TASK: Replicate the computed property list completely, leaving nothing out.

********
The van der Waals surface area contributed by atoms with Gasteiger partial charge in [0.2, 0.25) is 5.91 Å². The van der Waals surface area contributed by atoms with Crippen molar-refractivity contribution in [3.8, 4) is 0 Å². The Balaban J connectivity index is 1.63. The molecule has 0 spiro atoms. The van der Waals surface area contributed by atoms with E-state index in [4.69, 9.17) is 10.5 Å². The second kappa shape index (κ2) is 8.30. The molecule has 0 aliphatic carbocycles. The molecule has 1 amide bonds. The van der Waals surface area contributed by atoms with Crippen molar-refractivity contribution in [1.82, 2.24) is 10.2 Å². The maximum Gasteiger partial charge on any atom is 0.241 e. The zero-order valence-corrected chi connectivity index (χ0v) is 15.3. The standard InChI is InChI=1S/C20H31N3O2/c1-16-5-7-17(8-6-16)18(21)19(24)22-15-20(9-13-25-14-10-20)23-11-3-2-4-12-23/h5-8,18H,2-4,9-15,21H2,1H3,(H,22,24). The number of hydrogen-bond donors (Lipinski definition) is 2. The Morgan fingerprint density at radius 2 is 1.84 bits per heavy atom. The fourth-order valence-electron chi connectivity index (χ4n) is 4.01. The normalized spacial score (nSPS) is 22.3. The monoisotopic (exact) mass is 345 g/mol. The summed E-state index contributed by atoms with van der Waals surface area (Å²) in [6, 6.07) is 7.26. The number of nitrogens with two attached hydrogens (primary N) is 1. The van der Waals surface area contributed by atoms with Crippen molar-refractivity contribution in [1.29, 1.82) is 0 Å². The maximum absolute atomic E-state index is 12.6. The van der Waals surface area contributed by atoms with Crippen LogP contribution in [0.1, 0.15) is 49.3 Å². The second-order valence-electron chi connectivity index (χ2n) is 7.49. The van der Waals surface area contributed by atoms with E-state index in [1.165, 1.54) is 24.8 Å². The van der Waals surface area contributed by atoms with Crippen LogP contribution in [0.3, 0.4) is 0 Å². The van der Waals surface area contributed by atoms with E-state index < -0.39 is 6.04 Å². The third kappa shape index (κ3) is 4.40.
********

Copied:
The van der Waals surface area contributed by atoms with Gasteiger partial charge in [0.2, 0.25) is 5.91 Å². The van der Waals surface area contributed by atoms with Crippen molar-refractivity contribution in [3.8, 4) is 0 Å². The Balaban J connectivity index is 1.63. The molecule has 0 spiro atoms. The van der Waals surface area contributed by atoms with E-state index in [4.69, 9.17) is 10.5 Å². The second kappa shape index (κ2) is 8.30. The molecule has 0 aliphatic carbocycles. The molecule has 1 amide bonds. The van der Waals surface area contributed by atoms with Crippen molar-refractivity contribution in [1.82, 2.24) is 10.2 Å². The maximum Gasteiger partial charge on any atom is 0.241 e. The zero-order valence-corrected chi connectivity index (χ0v) is 15.3. The standard InChI is InChI=1S/C20H31N3O2/c1-16-5-7-17(8-6-16)18(21)19(24)22-15-20(9-13-25-14-10-20)23-11-3-2-4-12-23/h5-8,18H,2-4,9-15,21H2,1H3,(H,22,24). The number of hydrogen-bond donors (Lipinski definition) is 2. The Morgan fingerprint density at radius 2 is 1.84 bits per heavy atom. The fourth-order valence-electron chi connectivity index (χ4n) is 4.01. The normalized spacial score (nSPS) is 22.3. The monoisotopic (exact) mass is 345 g/mol. The summed E-state index contributed by atoms with van der Waals surface area (Å²) in [6, 6.07) is 7.26. The number of nitrogens with two attached hydrogens (primary N) is 1. The van der Waals surface area contributed by atoms with Crippen molar-refractivity contribution in [1.29, 1.82) is 0 Å². The maximum absolute atomic E-state index is 12.6. The van der Waals surface area contributed by atoms with Crippen LogP contribution in [0.1, 0.15) is 49.3 Å². The second-order valence-electron chi connectivity index (χ2n) is 7.49. The van der Waals surface area contributed by atoms with E-state index in [1.165, 1.54) is 24.8 Å². The van der Waals surface area contributed by atoms with Crippen LogP contribution in [0.3, 0.4) is 0 Å². The van der Waals surface area contributed by atoms with E-state index < -0.39 is 6.04 Å². The third kappa shape index (κ3) is 4.40.